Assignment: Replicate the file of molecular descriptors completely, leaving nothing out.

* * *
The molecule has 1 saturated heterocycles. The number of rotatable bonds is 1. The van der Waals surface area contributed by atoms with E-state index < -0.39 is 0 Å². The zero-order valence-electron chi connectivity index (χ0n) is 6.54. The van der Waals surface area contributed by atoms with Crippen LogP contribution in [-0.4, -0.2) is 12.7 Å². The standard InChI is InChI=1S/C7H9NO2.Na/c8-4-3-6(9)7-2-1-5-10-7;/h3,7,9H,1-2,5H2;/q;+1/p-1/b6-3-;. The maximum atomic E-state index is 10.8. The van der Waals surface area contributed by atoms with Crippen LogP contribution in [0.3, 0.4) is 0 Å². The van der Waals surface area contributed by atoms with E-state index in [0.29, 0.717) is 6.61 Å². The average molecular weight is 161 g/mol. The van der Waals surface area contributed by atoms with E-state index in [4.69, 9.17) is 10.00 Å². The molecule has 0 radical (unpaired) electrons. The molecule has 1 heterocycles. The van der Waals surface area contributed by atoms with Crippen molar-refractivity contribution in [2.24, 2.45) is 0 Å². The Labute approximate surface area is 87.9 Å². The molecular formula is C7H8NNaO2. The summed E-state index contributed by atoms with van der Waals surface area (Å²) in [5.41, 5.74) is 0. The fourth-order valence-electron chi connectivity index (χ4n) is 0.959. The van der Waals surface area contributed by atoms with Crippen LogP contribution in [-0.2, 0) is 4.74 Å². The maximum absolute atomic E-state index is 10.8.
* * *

The molecule has 1 saturated heterocycles. The number of rotatable bonds is 1. The van der Waals surface area contributed by atoms with E-state index < -0.39 is 0 Å². The zero-order valence-electron chi connectivity index (χ0n) is 6.54. The van der Waals surface area contributed by atoms with Crippen LogP contribution in [-0.4, -0.2) is 12.7 Å². The standard InChI is InChI=1S/C7H9NO2.Na/c8-4-3-6(9)7-2-1-5-10-7;/h3,7,9H,1-2,5H2;/q;+1/p-1/b6-3-;. The maximum atomic E-state index is 10.8. The van der Waals surface area contributed by atoms with Crippen LogP contribution in [0.3, 0.4) is 0 Å². The van der Waals surface area contributed by atoms with E-state index in [0.29, 0.717) is 6.61 Å². The average molecular weight is 161 g/mol. The van der Waals surface area contributed by atoms with E-state index in [4.69, 9.17) is 10.00 Å². The molecule has 0 radical (unpaired) electrons. The molecule has 1 heterocycles. The van der Waals surface area contributed by atoms with Crippen molar-refractivity contribution in [2.24, 2.45) is 0 Å². The Labute approximate surface area is 87.9 Å². The molecular formula is C7H8NNaO2. The summed E-state index contributed by atoms with van der Waals surface area (Å²) in [5.41, 5.74) is 0. The fourth-order valence-electron chi connectivity index (χ4n) is 0.959. The van der Waals surface area contributed by atoms with Crippen LogP contribution in [-0.2, 0) is 4.74 Å². The maximum absolute atomic E-state index is 10.8.